Lyme disease is caused by bacteria of the genus Borrelia. Humans are exposed to the bacteria by infected ticks – usually deer ticks. Typically, a tick larva (about the size of a typewritten period) hatches and attaches itself to a small mammalian host like a mouse, rat, or rabbit, and feeds until it is engorged. If the host was a reservoir for the bacteria that causes lyme disease, the nymph tick is now a carrier. The engorged larva then drops to the ground until it grows to the next life stage – a nymph. A nymph, now the size of a poppy seed, attaches to a blade of grass or other vegetation and waits for another host to come along. Deer, small rodents, pets or humans are all suitable hosts at this stage. The tick is tiny and likely to go unnoticed once attached unless a concerted effort to find and remove them is undertaken. It takes 24-36 hours for an attached tick to infect its host with the bacteria that causes lyme disease. If the tick is removed the same day that it attaches, no harm is done. Humans are also likely hosts when ticks are in the adult stage, but as adults they are easier to see (and feel), so they are usually noticed and removed before they attach.
Lyme disease is treated with antibiotics, and success in treatment depends largely on what stage the disease is in when treatment begins. Early treatment usually results in no further symptoms; however, the disease is difficult to treat the more it has progressed. The earliest symptom is usually a “bulls-eye” shaped red rash either around the sight where the tick was attached or possibly in an unrelated location. Further rashes or blistering, fever, swollen lymph nodes, nausea, insomnia, and fatigue may follow the rash. Aching joints and arthritis are common and can be delayed in developing by up to two years. Treatment with antibiotics can still be successful up to a year after a rash first appears, but after a year has passed with no treatment, it is likely that the symptoms will be chronic. The most severe cases have led to chronic heart beat irregularities, strokes and seizures.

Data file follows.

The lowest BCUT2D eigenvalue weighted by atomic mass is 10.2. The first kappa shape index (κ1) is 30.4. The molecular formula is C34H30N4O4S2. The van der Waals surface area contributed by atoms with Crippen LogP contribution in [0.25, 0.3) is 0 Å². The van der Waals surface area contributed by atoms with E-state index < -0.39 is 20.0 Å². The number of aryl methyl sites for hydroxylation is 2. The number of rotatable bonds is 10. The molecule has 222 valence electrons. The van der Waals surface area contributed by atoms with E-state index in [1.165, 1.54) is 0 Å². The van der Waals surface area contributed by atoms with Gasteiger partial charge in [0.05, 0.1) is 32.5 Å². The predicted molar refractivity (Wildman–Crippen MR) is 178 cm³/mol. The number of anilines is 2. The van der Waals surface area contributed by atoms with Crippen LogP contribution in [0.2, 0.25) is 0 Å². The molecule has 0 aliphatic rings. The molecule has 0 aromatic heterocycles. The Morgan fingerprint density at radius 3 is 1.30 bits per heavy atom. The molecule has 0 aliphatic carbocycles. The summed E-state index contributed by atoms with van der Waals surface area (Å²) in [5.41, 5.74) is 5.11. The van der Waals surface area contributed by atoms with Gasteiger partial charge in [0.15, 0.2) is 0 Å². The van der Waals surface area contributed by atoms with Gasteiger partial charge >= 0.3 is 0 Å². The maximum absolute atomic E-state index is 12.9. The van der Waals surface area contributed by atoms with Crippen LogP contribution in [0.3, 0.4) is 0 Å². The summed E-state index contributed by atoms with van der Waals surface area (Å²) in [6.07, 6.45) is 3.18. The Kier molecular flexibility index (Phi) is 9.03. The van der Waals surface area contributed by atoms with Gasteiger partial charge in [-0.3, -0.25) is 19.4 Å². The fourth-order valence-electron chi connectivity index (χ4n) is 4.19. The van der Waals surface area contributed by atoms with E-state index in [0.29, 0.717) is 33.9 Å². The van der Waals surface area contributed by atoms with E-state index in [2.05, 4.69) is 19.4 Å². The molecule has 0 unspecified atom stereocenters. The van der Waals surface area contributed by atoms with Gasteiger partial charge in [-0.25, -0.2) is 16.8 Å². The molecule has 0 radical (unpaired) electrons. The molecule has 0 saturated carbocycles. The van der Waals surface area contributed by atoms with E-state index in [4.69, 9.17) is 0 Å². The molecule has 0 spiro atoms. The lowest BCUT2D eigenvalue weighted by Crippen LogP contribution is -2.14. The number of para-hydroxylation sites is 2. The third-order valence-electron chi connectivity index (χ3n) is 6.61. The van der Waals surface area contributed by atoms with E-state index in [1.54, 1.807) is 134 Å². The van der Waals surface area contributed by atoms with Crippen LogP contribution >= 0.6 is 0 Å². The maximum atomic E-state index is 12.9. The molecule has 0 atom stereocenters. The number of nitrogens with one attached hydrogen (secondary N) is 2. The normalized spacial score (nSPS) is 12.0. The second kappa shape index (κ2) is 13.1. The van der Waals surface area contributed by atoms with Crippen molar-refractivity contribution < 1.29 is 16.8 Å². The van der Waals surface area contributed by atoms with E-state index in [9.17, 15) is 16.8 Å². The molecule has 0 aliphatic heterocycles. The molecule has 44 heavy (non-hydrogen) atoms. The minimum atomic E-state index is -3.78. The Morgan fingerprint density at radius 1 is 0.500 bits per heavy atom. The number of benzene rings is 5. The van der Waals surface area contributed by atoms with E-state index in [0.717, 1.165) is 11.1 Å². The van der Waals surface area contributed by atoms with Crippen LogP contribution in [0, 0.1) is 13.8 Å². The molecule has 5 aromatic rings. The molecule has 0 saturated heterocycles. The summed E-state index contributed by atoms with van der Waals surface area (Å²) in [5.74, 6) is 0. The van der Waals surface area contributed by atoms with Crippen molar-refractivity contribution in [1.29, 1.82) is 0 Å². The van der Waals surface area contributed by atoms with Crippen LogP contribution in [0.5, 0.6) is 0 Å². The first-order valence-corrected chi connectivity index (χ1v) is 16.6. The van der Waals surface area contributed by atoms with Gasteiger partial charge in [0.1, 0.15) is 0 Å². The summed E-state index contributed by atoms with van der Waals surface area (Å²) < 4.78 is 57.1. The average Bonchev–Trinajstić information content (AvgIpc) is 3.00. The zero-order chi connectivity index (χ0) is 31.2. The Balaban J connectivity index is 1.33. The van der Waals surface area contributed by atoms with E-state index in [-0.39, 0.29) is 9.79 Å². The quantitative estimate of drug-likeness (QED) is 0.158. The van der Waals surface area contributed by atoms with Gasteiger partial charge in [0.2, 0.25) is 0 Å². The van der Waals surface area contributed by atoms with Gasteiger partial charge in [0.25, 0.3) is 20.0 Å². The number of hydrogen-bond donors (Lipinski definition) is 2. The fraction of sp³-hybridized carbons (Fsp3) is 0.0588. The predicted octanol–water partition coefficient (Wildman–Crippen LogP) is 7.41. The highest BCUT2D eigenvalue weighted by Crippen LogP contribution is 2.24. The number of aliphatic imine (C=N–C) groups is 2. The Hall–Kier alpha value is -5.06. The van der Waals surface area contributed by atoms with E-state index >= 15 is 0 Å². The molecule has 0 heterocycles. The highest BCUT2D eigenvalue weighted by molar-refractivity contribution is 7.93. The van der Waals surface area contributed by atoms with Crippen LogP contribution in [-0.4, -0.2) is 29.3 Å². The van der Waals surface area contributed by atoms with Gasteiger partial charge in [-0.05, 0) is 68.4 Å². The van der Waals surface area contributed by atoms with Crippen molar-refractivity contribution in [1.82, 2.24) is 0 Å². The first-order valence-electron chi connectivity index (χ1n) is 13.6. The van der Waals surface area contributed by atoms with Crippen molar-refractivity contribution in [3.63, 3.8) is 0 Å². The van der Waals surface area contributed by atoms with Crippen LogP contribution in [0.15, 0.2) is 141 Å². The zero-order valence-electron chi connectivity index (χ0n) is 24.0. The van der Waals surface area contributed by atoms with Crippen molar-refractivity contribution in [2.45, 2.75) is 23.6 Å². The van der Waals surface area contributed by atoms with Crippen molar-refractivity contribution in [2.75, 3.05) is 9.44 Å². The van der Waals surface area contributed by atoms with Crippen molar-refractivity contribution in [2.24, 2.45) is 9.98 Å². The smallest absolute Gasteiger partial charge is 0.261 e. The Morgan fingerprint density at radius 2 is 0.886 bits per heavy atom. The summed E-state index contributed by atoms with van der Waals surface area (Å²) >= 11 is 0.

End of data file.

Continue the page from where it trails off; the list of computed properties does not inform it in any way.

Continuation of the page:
The best treatment for lyme disease is to prevent it. By wearing insect repellant in the field and removing any ticks that you find on your body after a day in the woods, you can save yourself a lot of trouble. If you find a tick has chosen you for its host, remove it using tweezers. Use the tweezers to grip the tick’s head and pull straight out with gentle persistent pressure. Wash the area and save the tick in a plastic bag in your freezer for a week or so. Watch the area for the bulls-eye rash, but don’t be alarmed if the area is red. The bull-eye rash that indicates lyme disease takes over a week to develop. If the tell-tale rash develops see your doctor – and take the tick with you for the doctor to do some tests.